Heading for a Divorce? First, Get Your Finances in Order

Divorce and your financesEditor's Note: This is the first of three-part series that will cover five key financial steps to take before entering divorce negotiations. Part One covers the first of the five steps: checking your credit report.

Getting a divorce can be traumatic. It's an ordeal that can take a financial and emotional toll on everyone involved. Even when the intent is to have a "friendly," nonconfrontational divorce, both parties must make sure they're doing everything possible to protect their financial futures. But quite often, people in the midst of a divorce don't know which financial decisions will serve their long-term interests best.

The website divorcerate.org, which monitors statistics on divorce from a number of organizations and foundations, estimates anywhere from 40% to 50% of all marriages in the U.S. end in divorce. Second and third marriages have an even worse track record -- with more than 60% of those unions ending in separation.

Unraveling a marriage's once-intertwined lives and finances can become a real challenge -- especially if both parties plan to meet their current financial obligations and future goals. To help with that process, a new type of financial adviser is gaining popularity: the certified divorce financial analyst, who specializes in helping clients make educated decisions during times of transition such as divorce, retirement or the death of a spouse.

Most CDFAs are already certified financial planners or financial advisers -- who then obtain additional certification to specialize in divorce cases. Hiring a CDFA could make a major difference in the type of divorce settlement you reach, but experts suggest that a CDFA is most appropriate for couples with a net worth of at least $250,000.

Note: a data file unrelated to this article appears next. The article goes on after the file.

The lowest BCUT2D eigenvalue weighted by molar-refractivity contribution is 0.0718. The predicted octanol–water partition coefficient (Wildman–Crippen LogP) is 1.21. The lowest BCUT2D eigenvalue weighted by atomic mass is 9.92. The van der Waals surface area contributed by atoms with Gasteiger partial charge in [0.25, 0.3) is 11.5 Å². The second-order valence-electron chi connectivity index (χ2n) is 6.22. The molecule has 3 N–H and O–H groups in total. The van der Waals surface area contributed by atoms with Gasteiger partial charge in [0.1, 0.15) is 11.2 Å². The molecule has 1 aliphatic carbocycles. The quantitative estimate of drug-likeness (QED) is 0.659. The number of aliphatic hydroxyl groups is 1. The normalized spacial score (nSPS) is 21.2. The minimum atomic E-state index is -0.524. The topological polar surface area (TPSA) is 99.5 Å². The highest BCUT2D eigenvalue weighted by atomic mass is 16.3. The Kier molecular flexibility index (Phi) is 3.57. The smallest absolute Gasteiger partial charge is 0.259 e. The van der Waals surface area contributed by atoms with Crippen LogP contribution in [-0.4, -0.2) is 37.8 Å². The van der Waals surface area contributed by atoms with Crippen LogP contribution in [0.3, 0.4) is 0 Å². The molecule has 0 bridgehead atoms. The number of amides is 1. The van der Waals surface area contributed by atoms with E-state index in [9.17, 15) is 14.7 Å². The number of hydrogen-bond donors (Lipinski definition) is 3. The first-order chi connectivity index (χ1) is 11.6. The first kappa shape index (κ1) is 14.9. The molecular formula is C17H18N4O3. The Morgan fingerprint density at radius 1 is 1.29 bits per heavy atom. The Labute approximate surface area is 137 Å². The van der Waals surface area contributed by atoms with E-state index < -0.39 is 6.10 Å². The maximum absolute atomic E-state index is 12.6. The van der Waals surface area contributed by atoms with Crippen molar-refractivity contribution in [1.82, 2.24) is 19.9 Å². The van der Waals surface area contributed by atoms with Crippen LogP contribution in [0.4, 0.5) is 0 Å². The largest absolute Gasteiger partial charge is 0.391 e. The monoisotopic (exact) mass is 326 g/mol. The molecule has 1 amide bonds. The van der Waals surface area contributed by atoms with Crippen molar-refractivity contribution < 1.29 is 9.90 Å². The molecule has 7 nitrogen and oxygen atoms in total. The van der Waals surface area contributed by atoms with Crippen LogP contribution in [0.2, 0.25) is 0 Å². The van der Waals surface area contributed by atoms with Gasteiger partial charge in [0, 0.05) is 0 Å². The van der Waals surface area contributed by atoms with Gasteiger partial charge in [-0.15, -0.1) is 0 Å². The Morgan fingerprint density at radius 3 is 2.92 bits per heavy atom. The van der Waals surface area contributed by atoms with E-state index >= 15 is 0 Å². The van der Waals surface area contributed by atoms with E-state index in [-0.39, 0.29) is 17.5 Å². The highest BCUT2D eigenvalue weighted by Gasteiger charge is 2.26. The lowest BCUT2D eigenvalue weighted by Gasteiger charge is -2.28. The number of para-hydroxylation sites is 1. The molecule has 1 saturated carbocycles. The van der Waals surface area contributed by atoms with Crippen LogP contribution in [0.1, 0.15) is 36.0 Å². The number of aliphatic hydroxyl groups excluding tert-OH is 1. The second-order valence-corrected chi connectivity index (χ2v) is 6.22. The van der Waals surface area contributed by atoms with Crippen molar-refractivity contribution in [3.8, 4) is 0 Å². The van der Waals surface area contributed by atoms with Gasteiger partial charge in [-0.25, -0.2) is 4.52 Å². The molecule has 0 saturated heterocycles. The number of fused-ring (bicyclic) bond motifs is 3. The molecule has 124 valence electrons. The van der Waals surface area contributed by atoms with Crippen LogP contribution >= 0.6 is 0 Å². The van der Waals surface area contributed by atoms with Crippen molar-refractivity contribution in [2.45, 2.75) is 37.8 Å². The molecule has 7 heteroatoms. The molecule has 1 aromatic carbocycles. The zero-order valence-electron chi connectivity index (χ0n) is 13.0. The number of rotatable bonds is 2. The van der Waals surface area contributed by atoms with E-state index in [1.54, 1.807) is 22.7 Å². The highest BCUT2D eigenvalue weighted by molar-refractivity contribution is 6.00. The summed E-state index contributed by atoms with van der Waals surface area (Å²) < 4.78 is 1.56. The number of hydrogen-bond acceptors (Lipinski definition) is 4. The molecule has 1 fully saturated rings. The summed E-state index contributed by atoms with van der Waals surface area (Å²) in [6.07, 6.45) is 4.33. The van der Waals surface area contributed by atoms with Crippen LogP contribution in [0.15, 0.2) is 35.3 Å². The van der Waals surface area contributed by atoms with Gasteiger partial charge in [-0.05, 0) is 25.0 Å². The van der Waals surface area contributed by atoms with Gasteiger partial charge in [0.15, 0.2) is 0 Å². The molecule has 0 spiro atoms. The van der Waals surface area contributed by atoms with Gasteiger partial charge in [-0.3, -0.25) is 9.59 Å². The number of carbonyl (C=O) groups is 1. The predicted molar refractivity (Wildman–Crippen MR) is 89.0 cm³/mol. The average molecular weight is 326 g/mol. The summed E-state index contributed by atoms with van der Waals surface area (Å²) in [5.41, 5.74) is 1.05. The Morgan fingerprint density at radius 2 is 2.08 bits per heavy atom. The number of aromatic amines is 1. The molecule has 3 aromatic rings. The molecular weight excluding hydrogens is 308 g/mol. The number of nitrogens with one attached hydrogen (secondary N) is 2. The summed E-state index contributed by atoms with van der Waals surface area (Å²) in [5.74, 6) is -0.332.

Fees for CDFA services vary. The vast majority of CDFAs charge an hourly rate, but some charge a fixed fee to handle a divorce, so you'll have to shop around. There are also CDFAs that will handle your situation for free -- but the catch is they'll want you to purchase financial products from them, such as insurance, or they'll want to become your financial adviser. Be sure to select a CDFA based on his or her ability to safeguard your interests -- not based on the cost.

Carole Peck, a licensed CDFA in Florida and Illinois, says interest in her specialty is growing. That's because it's difficult for many people to navigate through financial issues while they struggle with the emotional aspects of their lives during and after a divorce. Many breakups are also quite complex. Rarely do they involve just splitting assets down the middle, perhaps also including legal, tax and retirement issues that require more than just a divorce lawyer.

"An attorney's objective is to give legal advice, not tax advice or financial advice," says Noah Rosenfarb, a licensed CDFA and managing director of Freedom Divorce Advisors in New Jersey. "Often, an attorney will say 'this is the best deal that I can get you,' but that may not be the best deal for living your life after the divorce."

Rosenfarb, whose practice only handles high net worth clients, points out that there are four different ways to go about getting a divorce, and not all of them involve a lawyer. But the approach taken could have significant financial ramifications:

Litigation: